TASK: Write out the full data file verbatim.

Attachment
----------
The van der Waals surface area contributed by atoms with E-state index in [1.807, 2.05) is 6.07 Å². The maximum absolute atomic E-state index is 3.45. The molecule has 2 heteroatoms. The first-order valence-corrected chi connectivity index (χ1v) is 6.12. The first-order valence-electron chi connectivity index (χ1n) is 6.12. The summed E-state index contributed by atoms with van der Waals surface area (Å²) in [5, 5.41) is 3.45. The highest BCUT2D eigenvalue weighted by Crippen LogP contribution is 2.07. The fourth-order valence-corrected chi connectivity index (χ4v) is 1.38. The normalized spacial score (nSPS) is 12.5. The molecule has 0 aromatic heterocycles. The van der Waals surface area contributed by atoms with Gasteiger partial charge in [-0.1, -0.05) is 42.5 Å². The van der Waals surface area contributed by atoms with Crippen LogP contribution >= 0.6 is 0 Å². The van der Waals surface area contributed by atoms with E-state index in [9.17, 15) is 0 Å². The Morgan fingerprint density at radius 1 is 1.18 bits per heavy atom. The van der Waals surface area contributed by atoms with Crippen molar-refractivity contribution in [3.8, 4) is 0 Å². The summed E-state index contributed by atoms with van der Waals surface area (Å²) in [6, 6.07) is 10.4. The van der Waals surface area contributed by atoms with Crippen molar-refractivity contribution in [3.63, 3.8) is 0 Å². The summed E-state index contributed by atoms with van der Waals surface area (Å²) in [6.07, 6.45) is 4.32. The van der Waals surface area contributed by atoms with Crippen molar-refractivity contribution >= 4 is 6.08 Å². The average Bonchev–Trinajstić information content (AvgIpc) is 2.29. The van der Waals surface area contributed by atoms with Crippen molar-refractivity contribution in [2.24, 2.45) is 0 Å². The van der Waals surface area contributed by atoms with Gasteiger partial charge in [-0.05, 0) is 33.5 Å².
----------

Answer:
The van der Waals surface area contributed by atoms with E-state index in [1.807, 2.05) is 6.07 Å². The maximum absolute atomic E-state index is 3.45. The molecule has 2 heteroatoms. The first-order valence-corrected chi connectivity index (χ1v) is 6.12. The first-order valence-electron chi connectivity index (χ1n) is 6.12. The summed E-state index contributed by atoms with van der Waals surface area (Å²) in [5, 5.41) is 3.45. The highest BCUT2D eigenvalue weighted by Crippen LogP contribution is 2.07. The fourth-order valence-corrected chi connectivity index (χ4v) is 1.38. The normalized spacial score (nSPS) is 12.5. The molecule has 0 aromatic heterocycles. The van der Waals surface area contributed by atoms with Gasteiger partial charge in [-0.1, -0.05) is 42.5 Å². The van der Waals surface area contributed by atoms with Crippen LogP contribution >= 0.6 is 0 Å². The van der Waals surface area contributed by atoms with E-state index in [9.17, 15) is 0 Å². The Morgan fingerprint density at radius 1 is 1.18 bits per heavy atom. The van der Waals surface area contributed by atoms with Crippen molar-refractivity contribution in [3.8, 4) is 0 Å². The summed E-state index contributed by atoms with van der Waals surface area (Å²) in [6, 6.07) is 10.4. The van der Waals surface area contributed by atoms with Crippen molar-refractivity contribution in [3.63, 3.8) is 0 Å². The summed E-state index contributed by atoms with van der Waals surface area (Å²) in [6.07, 6.45) is 4.32. The van der Waals surface area contributed by atoms with Crippen molar-refractivity contribution >= 4 is 6.08 Å². The average Bonchev–Trinajstić information content (AvgIpc) is 2.29. The van der Waals surface area contributed by atoms with Crippen molar-refractivity contribution in [2.24, 2.45) is 0 Å². The van der Waals surface area contributed by atoms with Gasteiger partial charge in [-0.05, 0) is 33.5 Å².